Feds defer fossil fuel leasing across more than 30,000 acres
Growing pressure from community groups and environmental activists is paying off. Even in the heart of oil country, federal agencies are starting to take a closer look at the impacts of leasing land for fossil fuel exploitation.
This week, the Bureau of Land Management withdrew all Texas acres from a scheduled April 20 auction. In a notice published April 7, the BLM said the parcels have been deferred in order to further study the public comments received during the protest period.
The auction originally was to include more than 36,000 acres in Texas, Kansas and Oklahoma. After the deferrals, the total acreage for lease dwindled to just 2,306 acres. The Forest Service previously withdrew 31,169 acres of national forest lands in Texas from the auction in response to concerns raised by environmental groups and local governments about fracking impacts.
According to the Center for Biological Diversity, fracking on the recently pulled Texas parcels could pollute water supplies for heavily populated areas of Dallas-Fort Worth, Denton, Brenham and Corpus Christi.
“The Bureau of Land Management was right to pull the remaining Texas parcels from this fossil fuel auction, but the reality is that no public oil and gas leases should be sold,” said Taylor McKinnon with the Center for Biological Diversity. “Oil and gas drilling destroys public forests for well pads, roads and pipelines, and fracking threatens watersheds and water supplies. Fossil fuels must remain in the ground if we are to avert the worst impacts of climate change.”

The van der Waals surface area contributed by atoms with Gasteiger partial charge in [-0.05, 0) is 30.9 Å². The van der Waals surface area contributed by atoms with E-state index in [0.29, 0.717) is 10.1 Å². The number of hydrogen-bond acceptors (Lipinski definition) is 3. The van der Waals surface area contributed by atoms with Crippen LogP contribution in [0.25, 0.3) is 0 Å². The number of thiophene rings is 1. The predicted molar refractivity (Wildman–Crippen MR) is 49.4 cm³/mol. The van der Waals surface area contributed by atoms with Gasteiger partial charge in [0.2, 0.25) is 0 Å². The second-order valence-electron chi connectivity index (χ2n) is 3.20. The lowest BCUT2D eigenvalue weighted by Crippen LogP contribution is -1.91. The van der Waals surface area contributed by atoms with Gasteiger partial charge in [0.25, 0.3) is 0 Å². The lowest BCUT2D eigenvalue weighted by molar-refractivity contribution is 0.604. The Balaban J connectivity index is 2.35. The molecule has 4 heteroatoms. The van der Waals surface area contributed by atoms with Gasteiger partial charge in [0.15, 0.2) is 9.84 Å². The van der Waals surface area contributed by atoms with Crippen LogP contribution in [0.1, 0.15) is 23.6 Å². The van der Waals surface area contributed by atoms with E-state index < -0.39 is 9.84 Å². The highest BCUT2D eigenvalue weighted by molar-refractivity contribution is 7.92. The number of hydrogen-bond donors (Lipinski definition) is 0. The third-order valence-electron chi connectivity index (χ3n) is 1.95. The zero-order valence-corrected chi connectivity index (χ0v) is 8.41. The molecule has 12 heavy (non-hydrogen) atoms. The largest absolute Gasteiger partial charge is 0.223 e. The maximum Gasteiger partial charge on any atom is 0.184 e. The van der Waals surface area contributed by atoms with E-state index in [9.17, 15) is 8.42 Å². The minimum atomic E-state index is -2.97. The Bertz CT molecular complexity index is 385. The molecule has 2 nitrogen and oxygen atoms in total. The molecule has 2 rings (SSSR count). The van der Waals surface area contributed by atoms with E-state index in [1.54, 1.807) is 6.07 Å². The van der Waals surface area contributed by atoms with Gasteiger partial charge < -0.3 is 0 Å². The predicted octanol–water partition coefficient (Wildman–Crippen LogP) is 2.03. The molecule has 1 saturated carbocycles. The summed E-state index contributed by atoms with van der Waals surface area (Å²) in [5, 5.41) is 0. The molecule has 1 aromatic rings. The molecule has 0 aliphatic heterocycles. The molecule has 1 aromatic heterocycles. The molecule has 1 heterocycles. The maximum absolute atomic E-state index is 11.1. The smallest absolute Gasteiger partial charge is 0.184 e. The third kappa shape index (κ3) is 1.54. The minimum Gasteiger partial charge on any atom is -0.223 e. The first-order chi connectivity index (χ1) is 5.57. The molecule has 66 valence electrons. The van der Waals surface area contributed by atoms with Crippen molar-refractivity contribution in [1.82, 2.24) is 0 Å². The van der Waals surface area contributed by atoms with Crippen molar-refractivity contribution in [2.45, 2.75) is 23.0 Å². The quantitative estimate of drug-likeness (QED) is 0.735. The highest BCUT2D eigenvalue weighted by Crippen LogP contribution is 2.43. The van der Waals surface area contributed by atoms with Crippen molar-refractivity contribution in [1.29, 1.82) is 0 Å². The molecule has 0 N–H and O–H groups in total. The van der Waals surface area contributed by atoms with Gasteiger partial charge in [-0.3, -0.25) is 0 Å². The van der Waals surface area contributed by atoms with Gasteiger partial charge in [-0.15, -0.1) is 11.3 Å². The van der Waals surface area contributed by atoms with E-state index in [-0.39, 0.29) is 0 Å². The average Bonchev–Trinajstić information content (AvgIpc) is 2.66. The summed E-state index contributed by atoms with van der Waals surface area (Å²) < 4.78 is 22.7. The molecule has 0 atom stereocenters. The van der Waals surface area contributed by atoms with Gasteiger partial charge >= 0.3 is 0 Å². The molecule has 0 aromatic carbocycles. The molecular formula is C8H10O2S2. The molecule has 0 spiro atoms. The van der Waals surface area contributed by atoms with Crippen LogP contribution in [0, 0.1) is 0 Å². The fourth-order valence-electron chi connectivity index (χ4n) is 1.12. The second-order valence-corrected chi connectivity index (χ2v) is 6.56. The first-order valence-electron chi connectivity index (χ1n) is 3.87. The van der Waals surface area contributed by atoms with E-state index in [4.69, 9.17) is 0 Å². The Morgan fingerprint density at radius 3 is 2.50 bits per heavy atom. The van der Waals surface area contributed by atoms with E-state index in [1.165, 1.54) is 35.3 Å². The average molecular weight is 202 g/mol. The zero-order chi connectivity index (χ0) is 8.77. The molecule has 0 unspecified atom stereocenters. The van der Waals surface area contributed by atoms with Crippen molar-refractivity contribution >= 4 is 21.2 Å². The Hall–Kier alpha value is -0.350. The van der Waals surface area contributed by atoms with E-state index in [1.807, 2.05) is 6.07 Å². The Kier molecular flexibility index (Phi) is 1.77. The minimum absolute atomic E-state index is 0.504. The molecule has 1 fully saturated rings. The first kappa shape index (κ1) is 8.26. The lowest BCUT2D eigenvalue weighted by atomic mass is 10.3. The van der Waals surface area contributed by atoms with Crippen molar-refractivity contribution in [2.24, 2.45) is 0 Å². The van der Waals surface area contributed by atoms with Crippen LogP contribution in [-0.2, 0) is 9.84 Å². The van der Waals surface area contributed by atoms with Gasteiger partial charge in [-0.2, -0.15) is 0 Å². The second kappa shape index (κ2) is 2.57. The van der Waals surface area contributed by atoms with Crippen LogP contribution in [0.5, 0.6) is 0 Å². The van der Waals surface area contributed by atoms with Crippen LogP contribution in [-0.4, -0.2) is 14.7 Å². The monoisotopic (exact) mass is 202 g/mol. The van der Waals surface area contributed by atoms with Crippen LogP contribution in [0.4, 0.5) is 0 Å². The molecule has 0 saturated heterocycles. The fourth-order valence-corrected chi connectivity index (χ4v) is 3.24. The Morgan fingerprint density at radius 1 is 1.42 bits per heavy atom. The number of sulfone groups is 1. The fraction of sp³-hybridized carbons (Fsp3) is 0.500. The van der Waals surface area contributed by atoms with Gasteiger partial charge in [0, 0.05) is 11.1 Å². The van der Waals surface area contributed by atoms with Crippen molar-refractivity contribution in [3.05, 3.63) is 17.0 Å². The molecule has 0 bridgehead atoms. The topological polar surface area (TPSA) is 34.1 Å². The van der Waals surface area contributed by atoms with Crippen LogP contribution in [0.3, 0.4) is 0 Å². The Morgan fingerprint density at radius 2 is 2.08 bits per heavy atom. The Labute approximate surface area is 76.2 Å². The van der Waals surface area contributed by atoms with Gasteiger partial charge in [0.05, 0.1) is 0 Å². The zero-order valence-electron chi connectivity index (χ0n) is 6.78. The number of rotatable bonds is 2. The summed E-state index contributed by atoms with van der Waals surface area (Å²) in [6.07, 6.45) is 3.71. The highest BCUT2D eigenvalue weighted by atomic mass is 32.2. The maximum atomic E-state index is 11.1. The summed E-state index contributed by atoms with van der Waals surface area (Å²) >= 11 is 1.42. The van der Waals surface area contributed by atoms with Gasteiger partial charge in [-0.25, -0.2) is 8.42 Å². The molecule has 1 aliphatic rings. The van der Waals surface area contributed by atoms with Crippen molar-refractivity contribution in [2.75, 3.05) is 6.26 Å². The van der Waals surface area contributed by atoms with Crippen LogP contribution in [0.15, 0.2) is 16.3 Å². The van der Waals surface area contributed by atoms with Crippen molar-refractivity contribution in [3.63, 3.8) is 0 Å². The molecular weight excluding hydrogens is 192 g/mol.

A study last year showed the clear benefits of halting the exploitation of public lands for fossil fuels. A ban on new leasing would prevent up 450 billion tons of greenhouse gases from polluting the atmosphere.
Hundreds of people have turned out for “Keep It in the Ground” rallies opposing BLM fossil fuel auctions across the country in recent months, with several auctions being canceled.
“Thousands of Texans told BLM to stop this unwise fire sale, and they did the right thing,” said Cyrus Reed, conservation director of the Sierra Club’s Lone Star Chapter. “As BLM looks to the future, serious reforms are needed in its auction process so the public has an opportunity to raise concerns and insist on best practices, including keeping oil and gas in the ground.”
Considering the ever-stronger links between fracking, wastewater disposal and earthquakes, the city of Dallas Water Utilities also got involved, asking the BLM to remove parcels near Lewisville Lake from the auction. The utility cited concerns over potential contamination and risks to the reservoir’s dam.